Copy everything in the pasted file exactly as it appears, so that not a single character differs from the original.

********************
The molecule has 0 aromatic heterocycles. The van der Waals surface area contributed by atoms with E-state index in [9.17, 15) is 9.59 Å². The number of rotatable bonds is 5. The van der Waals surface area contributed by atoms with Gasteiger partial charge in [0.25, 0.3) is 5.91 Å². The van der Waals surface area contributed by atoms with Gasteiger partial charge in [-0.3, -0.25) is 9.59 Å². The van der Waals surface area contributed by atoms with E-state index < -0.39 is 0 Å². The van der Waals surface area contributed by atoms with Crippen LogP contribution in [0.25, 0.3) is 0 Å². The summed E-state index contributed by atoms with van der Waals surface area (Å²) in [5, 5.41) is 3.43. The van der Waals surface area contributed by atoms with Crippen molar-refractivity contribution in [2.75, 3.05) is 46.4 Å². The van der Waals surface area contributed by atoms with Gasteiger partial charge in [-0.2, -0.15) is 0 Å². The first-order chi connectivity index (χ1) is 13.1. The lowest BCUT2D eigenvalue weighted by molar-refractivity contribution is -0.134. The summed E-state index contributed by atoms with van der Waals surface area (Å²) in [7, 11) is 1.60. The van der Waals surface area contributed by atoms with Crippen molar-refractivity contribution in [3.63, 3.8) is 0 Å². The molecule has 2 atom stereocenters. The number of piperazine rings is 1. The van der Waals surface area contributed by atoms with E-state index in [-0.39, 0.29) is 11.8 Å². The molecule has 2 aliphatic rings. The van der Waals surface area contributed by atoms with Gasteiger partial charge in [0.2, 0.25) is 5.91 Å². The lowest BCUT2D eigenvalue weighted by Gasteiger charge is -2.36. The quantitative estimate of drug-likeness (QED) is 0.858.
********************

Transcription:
The molecule has 0 aromatic heterocycles. The van der Waals surface area contributed by atoms with E-state index in [9.17, 15) is 9.59 Å². The number of rotatable bonds is 5. The van der Waals surface area contributed by atoms with Gasteiger partial charge in [0.25, 0.3) is 5.91 Å². The van der Waals surface area contributed by atoms with Gasteiger partial charge in [-0.3, -0.25) is 9.59 Å². The van der Waals surface area contributed by atoms with E-state index < -0.39 is 0 Å². The van der Waals surface area contributed by atoms with Crippen LogP contribution in [0.25, 0.3) is 0 Å². The summed E-state index contributed by atoms with van der Waals surface area (Å²) in [5, 5.41) is 3.43. The van der Waals surface area contributed by atoms with Crippen molar-refractivity contribution in [2.75, 3.05) is 46.4 Å². The van der Waals surface area contributed by atoms with Gasteiger partial charge in [-0.2, -0.15) is 0 Å². The first-order chi connectivity index (χ1) is 13.1. The lowest BCUT2D eigenvalue weighted by molar-refractivity contribution is -0.134. The summed E-state index contributed by atoms with van der Waals surface area (Å²) in [7, 11) is 1.60. The van der Waals surface area contributed by atoms with Crippen molar-refractivity contribution in [3.63, 3.8) is 0 Å². The molecule has 2 atom stereocenters. The number of piperazine rings is 1. The van der Waals surface area contributed by atoms with E-state index in [-0.39, 0.29) is 11.8 Å². The molecule has 2 aliphatic rings. The van der Waals surface area contributed by atoms with Gasteiger partial charge in [0.2, 0.25) is 5.91 Å². The lowest BCUT2D eigenvalue weighted by Gasteiger charge is -2.36. The quantitative estimate of drug-likeness (QED) is 0.858.